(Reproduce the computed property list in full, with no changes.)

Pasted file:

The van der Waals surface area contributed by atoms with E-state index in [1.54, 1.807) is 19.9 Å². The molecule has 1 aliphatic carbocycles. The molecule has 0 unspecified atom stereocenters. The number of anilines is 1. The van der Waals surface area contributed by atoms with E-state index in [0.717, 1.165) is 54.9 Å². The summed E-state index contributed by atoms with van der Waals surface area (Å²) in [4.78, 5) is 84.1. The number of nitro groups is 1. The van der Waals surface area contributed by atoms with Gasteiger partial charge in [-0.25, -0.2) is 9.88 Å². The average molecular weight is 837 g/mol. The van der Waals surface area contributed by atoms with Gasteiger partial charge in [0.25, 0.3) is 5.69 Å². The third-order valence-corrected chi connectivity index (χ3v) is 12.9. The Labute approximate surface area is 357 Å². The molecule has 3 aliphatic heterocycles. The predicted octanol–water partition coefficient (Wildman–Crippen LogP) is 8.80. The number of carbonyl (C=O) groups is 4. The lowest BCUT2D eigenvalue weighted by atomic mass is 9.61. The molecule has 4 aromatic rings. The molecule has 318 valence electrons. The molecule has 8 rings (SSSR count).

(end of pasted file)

The van der Waals surface area contributed by atoms with E-state index in [1.54, 1.807) is 19.9 Å². The molecule has 1 aliphatic carbocycles. The molecule has 0 unspecified atom stereocenters. The number of anilines is 1. The van der Waals surface area contributed by atoms with E-state index in [0.717, 1.165) is 54.9 Å². The summed E-state index contributed by atoms with van der Waals surface area (Å²) in [4.78, 5) is 84.1. The number of nitro groups is 1. The van der Waals surface area contributed by atoms with Gasteiger partial charge in [-0.25, -0.2) is 9.88 Å². The average molecular weight is 837 g/mol. The van der Waals surface area contributed by atoms with Gasteiger partial charge in [0.25, 0.3) is 5.69 Å². The third-order valence-corrected chi connectivity index (χ3v) is 12.9. The Labute approximate surface area is 357 Å². The molecule has 3 aliphatic heterocycles. The predicted octanol–water partition coefficient (Wildman–Crippen LogP) is 8.80. The number of carbonyl (C=O) groups is 4. The lowest BCUT2D eigenvalue weighted by atomic mass is 9.61. The molecule has 4 aromatic rings. The molecule has 318 valence electrons. The molecule has 8 rings (SSSR count).